Bagdad Observatory open house nights are the second and fourth Tuesday of each month. Dusk 'till 10 pm, 210 Hilltop Drive. Dress warmly. All ages welcome!
This is an amateur observatory in Bagdad, Arizona devoted mainly to seeking out faint asteroids and measuring their positions and brightnesses. Along the way I have taken images of some deep sky objects.
For this web site I have undertaken a Messier catalog project - thus far I've assembled images of just over half of the 110 deep space wonders on that list. Just getting images of them with a 12-inch telescope and a CCD camera isn't the hard part - but getting really nice ones can take a lot of work. I'll be updating this site often.
(Click on any thumbnail to see the larger image.)
This is my 12-inch (30 cm) Meade LX-200 telescope.
This is a semi-permanent observatory, designed to last only a couple of years, so I have no permanent pier - the field tripod feet pass through holes in the floor and rest on cinder blocks on the ground. The winters here at 4,000 feet aren't too cold, and the polar alignment hasn't been affected noticeably by the ground freezing.
On the back is a Santa Barbara Instrument Group (SBIG) ST-6 CCD camera.
Between the ST-6 and the LX-200 resides a JMI NGF-S focuser with digital read-out (DRO), and an f/6.5 focal reducer/field flattener lens. A Meade ETX 9 cm guide scope rides piggyback on the LX-200, with SBIG ST-4 CCD autoguider.
Most of the images on this web site were made with the ST-6. I've made a few color photos with my Olympus OM-1 camera on the LX-200 'scope.
The 'scope resides inside an 8X10-foot pre-fab steel shed.
After assembling the shed, I removed the roof and modified it to roll back on a pair of wooden outriggers. It isn't elegant, but it works. On top I've rigged up sun shields to keep the inside cool, as the Arizona sun can easily heat the interior to 120+ F otherwise.
This tiny building sits in the back yard of an uninhabited house in Bagdad, Arizona. The school for which I work graciously allows me to use it as a dedicated observatory house. Thus I have heat, water, bathroom, and electricity.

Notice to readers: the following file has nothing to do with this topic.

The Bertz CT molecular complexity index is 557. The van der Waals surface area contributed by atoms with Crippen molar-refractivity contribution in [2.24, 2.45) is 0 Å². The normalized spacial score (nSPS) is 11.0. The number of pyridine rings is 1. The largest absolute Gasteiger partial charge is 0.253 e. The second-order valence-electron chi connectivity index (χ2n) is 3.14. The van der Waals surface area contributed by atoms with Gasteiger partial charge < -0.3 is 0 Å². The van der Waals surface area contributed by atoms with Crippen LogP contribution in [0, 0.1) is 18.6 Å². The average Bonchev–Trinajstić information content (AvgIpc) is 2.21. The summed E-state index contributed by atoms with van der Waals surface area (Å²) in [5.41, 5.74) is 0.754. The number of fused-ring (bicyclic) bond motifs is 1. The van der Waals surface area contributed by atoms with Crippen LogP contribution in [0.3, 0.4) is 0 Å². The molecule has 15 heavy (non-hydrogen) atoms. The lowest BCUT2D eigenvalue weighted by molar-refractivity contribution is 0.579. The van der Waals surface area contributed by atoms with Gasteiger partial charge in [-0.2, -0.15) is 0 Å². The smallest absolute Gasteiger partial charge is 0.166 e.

Data and electric cables connect the telescope to my control center in the kitchen of the house.
The left-hand computer, a Gateway Pentium 90, operates the ST-6 camera and performs image processing. The right-hand computer, a Compaq 386, controls the telescope. The DRO focuser is controlled by the small black box near the center. Next to that is a ZIP drive for data storage, and below that is an HP Photo scanner. The HP photo printer can be found at far left.
Right now I'm doing position measurements of asteroids,
which I report to the Minor Planet Center of the IAU (observatory code 714, "Bagdad"). I have also started doing a little photometry of asteroids, i.e., measuring their brightness. By this means the rotation rate of asteroids can be measured.
The next great thing will be an Optec filter slider with a set of Johnson visual, red, and infrared (V R I) filters in order to do better photometry. I will also take up stellar photometry then. There will also be a set of photographic red, green, and blue filters (R G B) which will enable me to take color pictures with the ST-6 CCD.
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